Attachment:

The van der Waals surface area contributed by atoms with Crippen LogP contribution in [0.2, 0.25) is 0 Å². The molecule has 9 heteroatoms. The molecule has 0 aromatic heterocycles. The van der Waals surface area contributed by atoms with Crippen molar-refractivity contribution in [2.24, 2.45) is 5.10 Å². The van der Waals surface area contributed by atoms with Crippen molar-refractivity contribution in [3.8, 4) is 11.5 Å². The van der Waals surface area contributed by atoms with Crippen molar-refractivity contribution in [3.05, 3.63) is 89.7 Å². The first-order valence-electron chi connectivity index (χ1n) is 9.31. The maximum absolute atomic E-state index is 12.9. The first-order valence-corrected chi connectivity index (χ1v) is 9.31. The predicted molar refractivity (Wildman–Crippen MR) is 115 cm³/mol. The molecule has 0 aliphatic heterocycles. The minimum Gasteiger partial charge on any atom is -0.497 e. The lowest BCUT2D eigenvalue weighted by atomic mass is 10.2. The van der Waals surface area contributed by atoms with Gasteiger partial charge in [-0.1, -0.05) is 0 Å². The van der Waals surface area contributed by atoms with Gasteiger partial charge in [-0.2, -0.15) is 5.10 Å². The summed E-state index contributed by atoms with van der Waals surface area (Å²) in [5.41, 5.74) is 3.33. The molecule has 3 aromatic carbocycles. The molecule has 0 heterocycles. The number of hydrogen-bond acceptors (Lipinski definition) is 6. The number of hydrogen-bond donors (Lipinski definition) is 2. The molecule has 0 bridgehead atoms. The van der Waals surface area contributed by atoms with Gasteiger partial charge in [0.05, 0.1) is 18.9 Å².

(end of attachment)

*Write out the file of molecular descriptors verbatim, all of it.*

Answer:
The van der Waals surface area contributed by atoms with Crippen LogP contribution in [0.2, 0.25) is 0 Å². The molecule has 9 heteroatoms. The molecule has 0 aromatic heterocycles. The van der Waals surface area contributed by atoms with Crippen molar-refractivity contribution in [2.24, 2.45) is 5.10 Å². The van der Waals surface area contributed by atoms with Crippen molar-refractivity contribution in [3.8, 4) is 11.5 Å². The van der Waals surface area contributed by atoms with Crippen molar-refractivity contribution in [3.05, 3.63) is 89.7 Å². The first-order valence-electron chi connectivity index (χ1n) is 9.31. The maximum absolute atomic E-state index is 12.9. The first-order valence-corrected chi connectivity index (χ1v) is 9.31. The predicted molar refractivity (Wildman–Crippen MR) is 115 cm³/mol. The molecule has 0 aliphatic heterocycles. The minimum Gasteiger partial charge on any atom is -0.497 e. The lowest BCUT2D eigenvalue weighted by atomic mass is 10.2. The van der Waals surface area contributed by atoms with Gasteiger partial charge in [-0.1, -0.05) is 0 Å². The van der Waals surface area contributed by atoms with Gasteiger partial charge in [-0.2, -0.15) is 5.10 Å². The summed E-state index contributed by atoms with van der Waals surface area (Å²) in [5.41, 5.74) is 3.33. The molecule has 3 aromatic carbocycles. The molecule has 0 heterocycles. The number of hydrogen-bond acceptors (Lipinski definition) is 6. The number of hydrogen-bond donors (Lipinski definition) is 2. The molecule has 0 bridgehead atoms. The van der Waals surface area contributed by atoms with Gasteiger partial charge in [0.05, 0.1) is 18.9 Å².